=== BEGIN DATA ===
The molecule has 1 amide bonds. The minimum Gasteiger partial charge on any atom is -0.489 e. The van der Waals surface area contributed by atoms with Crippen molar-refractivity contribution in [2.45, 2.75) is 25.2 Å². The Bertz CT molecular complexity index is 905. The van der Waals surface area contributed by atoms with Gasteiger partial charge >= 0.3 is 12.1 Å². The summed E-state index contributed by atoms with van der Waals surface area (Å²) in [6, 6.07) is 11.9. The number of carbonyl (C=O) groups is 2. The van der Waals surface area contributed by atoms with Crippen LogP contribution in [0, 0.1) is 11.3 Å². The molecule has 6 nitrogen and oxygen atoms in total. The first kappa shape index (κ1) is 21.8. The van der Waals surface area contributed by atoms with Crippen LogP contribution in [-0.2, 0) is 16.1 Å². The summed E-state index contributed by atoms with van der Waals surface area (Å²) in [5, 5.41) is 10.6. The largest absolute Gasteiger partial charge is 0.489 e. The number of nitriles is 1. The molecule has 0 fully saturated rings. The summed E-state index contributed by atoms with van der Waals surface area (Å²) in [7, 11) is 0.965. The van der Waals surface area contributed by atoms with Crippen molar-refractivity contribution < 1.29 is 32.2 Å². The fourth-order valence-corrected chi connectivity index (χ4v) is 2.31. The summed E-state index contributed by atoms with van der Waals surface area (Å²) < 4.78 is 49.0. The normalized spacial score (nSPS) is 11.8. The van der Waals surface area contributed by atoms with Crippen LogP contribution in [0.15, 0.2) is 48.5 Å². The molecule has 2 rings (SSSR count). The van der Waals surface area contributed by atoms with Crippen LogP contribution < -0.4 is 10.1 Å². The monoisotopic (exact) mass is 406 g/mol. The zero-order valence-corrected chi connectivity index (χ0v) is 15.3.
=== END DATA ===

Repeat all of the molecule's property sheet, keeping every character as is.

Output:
The molecule has 1 amide bonds. The minimum Gasteiger partial charge on any atom is -0.489 e. The van der Waals surface area contributed by atoms with Crippen molar-refractivity contribution in [2.45, 2.75) is 25.2 Å². The Bertz CT molecular complexity index is 905. The van der Waals surface area contributed by atoms with Gasteiger partial charge >= 0.3 is 12.1 Å². The summed E-state index contributed by atoms with van der Waals surface area (Å²) in [6, 6.07) is 11.9. The number of carbonyl (C=O) groups is 2. The van der Waals surface area contributed by atoms with Crippen LogP contribution in [0, 0.1) is 11.3 Å². The molecule has 6 nitrogen and oxygen atoms in total. The first kappa shape index (κ1) is 21.8. The van der Waals surface area contributed by atoms with Crippen LogP contribution in [-0.2, 0) is 16.1 Å². The summed E-state index contributed by atoms with van der Waals surface area (Å²) in [5, 5.41) is 10.6. The largest absolute Gasteiger partial charge is 0.489 e. The number of nitriles is 1. The molecule has 0 fully saturated rings. The summed E-state index contributed by atoms with van der Waals surface area (Å²) in [7, 11) is 0.965. The van der Waals surface area contributed by atoms with Crippen molar-refractivity contribution < 1.29 is 32.2 Å². The fourth-order valence-corrected chi connectivity index (χ4v) is 2.31. The summed E-state index contributed by atoms with van der Waals surface area (Å²) < 4.78 is 49.0. The normalized spacial score (nSPS) is 11.8. The van der Waals surface area contributed by atoms with Crippen LogP contribution in [0.15, 0.2) is 48.5 Å². The molecule has 2 rings (SSSR count). The van der Waals surface area contributed by atoms with Crippen LogP contribution < -0.4 is 10.1 Å². The monoisotopic (exact) mass is 406 g/mol. The zero-order valence-corrected chi connectivity index (χ0v) is 15.3.